In Coffee Cart Compassion, the digital storytellers at Soul Pancake choose to highlight the efforts of Special Education teacher, Sadie Guthrie, to integrate her students into the Lawton school community. Sadie teaches students with severe cognitive disabilities how to run a coffee cart. They go out into the community and procure pastries to pair with the coffee that they brew in their classroom. Wheeling their cart through Lawton's hallways, they sell their goods to the staff.
Not only does running the coffee cart teach Guthrie's students the functional skills that they will need in their post-school lives, it has helped them build a social presence in the school. Other students now view them as a valuable seam in the school's social fabric. In one clip, we even see one student, Jackie, playing football with his peers (he catches a touchdown pass. Yeah!).
I am a Special Education teacher. Though I do not teach students with severe cognitive disabilities, this video reminds me why I chose to become a Special Education teacher. There is no other group of students that I would rather work with!
Using Jason Ohler's Digital Storytelling Assessment Traits, I chose to critique this story using the following traits: Story, Project Planning, and Flow / Organization / Pacing.
This video tells a compelling, worthwhile story. I love that the story's creators chose to emphasize the students' strengths instead of focusing on deficits. The video contains all of the elements of any well told story: Exposition, Conflict, Rising Action, Climax, Falling Action, and Resolution. As a result, the video holds the viewer's attention for its duration.
Though there is no "behind the scenes" footage of this video's creation, it is obvious that its creators carefully planned the video's shooting to highlight its central theme, that all students should be included and are capable of participating in a school's social network. The "characters," (in this case, the students and the teacher) are well drawn. The quality of the cinematography is a step above what I have seen in some of the other digital stories that I have reviewed. The shots are well composed. The footage is always in focus and the mise en scene uniform. It is obvious that a professional team created this video.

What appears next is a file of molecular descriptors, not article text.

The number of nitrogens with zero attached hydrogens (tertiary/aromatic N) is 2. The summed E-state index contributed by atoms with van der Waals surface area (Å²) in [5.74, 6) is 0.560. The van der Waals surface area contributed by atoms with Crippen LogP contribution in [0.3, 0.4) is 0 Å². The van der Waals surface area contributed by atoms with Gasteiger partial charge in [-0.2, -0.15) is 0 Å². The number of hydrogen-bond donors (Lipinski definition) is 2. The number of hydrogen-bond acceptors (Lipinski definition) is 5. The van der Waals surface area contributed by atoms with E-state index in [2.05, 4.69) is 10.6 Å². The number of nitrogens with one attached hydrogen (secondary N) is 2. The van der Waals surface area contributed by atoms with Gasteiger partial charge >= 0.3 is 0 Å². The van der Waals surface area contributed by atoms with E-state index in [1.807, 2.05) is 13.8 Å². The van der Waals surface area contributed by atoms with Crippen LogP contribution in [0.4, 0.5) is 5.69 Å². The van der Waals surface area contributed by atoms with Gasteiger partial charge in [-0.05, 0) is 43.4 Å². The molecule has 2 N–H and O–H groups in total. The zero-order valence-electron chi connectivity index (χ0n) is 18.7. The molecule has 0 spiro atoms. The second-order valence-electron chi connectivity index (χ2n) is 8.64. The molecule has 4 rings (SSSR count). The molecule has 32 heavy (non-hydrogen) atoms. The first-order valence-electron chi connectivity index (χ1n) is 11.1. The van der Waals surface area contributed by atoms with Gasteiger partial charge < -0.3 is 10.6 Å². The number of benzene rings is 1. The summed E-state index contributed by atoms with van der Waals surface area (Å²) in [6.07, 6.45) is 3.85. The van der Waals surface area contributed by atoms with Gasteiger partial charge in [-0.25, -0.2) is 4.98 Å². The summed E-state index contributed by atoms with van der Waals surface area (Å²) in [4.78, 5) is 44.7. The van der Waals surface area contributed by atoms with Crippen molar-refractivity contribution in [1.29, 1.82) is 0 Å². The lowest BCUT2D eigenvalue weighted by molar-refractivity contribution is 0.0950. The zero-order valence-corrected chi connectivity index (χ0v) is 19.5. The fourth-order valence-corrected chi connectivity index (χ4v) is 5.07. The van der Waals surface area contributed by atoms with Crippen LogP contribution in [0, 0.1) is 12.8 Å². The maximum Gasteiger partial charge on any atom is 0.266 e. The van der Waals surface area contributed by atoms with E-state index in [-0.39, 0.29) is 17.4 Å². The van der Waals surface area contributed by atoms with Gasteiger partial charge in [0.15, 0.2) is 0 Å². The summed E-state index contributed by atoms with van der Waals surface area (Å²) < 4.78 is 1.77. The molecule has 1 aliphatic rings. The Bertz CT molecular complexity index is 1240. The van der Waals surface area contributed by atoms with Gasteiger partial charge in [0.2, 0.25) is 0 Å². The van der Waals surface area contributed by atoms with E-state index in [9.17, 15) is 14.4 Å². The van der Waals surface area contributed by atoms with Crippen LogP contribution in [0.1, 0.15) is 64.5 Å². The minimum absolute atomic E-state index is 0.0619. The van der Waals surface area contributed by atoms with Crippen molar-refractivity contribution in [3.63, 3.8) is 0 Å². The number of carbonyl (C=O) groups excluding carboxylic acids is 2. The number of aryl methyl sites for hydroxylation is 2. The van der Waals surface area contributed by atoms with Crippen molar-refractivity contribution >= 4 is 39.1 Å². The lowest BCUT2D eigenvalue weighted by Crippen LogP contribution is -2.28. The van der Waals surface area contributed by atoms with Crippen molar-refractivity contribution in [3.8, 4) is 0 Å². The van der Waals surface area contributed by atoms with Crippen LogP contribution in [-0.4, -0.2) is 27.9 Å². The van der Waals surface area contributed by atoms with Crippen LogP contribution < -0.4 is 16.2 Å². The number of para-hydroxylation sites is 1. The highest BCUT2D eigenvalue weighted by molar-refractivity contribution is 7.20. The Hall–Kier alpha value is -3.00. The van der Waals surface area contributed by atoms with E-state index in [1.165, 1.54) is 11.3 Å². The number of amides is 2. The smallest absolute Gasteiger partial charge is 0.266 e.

Flow / Organization / Pacing
Coffee Cart Compassion possesses a great flow. I especially like that we are introduced to new characters throughout the video's duration. Just as we begin to "know" one character, another one appears. Great consideration was obviously given to the pacing. The cutting is quick when appropriate, as in the sequence depicting daily classroom routines, and slows down during more emotional moments, the most obvious example being when Sadie breaks down while recounting how some students with disabilities are treated.
This was hands down the best digital story that I have reviewed for this course. For those seeking a story that highlights everything that is great about being a Special education teacher, look no further.
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I am a Special Education teacher currently pursuing his Master of Arts in Information & Learning Technologies (Option: K-12) at CU Denver. I work at Boulder High School in Boulder, CO. Here you will find my thoughts on education.